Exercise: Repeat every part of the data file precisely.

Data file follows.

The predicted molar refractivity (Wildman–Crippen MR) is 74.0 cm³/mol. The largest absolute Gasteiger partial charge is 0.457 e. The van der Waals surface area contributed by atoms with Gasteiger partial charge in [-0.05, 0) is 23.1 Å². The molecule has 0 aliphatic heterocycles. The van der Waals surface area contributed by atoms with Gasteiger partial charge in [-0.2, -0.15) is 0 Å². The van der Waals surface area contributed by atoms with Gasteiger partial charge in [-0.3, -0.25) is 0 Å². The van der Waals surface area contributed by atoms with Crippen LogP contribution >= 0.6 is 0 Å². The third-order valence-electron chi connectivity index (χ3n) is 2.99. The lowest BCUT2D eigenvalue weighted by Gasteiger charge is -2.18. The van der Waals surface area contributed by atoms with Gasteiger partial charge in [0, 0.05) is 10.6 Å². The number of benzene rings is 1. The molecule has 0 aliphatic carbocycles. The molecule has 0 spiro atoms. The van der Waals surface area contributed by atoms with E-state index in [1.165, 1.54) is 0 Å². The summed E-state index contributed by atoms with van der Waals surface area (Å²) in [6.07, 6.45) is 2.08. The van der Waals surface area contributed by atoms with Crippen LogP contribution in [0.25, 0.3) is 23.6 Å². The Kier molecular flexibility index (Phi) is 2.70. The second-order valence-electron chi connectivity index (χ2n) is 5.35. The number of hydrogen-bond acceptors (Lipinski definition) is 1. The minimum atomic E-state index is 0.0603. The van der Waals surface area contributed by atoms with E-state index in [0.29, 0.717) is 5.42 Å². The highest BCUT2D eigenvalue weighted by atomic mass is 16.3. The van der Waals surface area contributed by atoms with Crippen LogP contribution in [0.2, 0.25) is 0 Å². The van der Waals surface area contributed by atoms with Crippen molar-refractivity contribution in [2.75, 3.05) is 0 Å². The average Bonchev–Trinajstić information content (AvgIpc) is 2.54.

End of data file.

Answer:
The predicted molar refractivity (Wildman–Crippen MR) is 74.0 cm³/mol. The largest absolute Gasteiger partial charge is 0.457 e. The van der Waals surface area contributed by atoms with Gasteiger partial charge in [-0.05, 0) is 23.1 Å². The molecule has 0 aliphatic heterocycles. The van der Waals surface area contributed by atoms with Gasteiger partial charge in [-0.2, -0.15) is 0 Å². The van der Waals surface area contributed by atoms with Gasteiger partial charge in [-0.3, -0.25) is 0 Å². The van der Waals surface area contributed by atoms with Crippen LogP contribution >= 0.6 is 0 Å². The third-order valence-electron chi connectivity index (χ3n) is 2.99. The lowest BCUT2D eigenvalue weighted by Gasteiger charge is -2.18. The van der Waals surface area contributed by atoms with Gasteiger partial charge in [0, 0.05) is 10.6 Å². The number of benzene rings is 1. The molecule has 0 aliphatic carbocycles. The molecule has 0 spiro atoms. The van der Waals surface area contributed by atoms with E-state index in [1.165, 1.54) is 0 Å². The summed E-state index contributed by atoms with van der Waals surface area (Å²) in [6.07, 6.45) is 2.08. The van der Waals surface area contributed by atoms with Crippen LogP contribution in [0.25, 0.3) is 23.6 Å². The Kier molecular flexibility index (Phi) is 2.70. The second-order valence-electron chi connectivity index (χ2n) is 5.35. The number of hydrogen-bond acceptors (Lipinski definition) is 1. The minimum atomic E-state index is 0.0603. The van der Waals surface area contributed by atoms with E-state index in [0.29, 0.717) is 5.42 Å². The highest BCUT2D eigenvalue weighted by atomic mass is 16.3. The van der Waals surface area contributed by atoms with Crippen LogP contribution in [0.2, 0.25) is 0 Å². The van der Waals surface area contributed by atoms with Crippen molar-refractivity contribution in [2.75, 3.05) is 0 Å². The average Bonchev–Trinajstić information content (AvgIpc) is 2.54.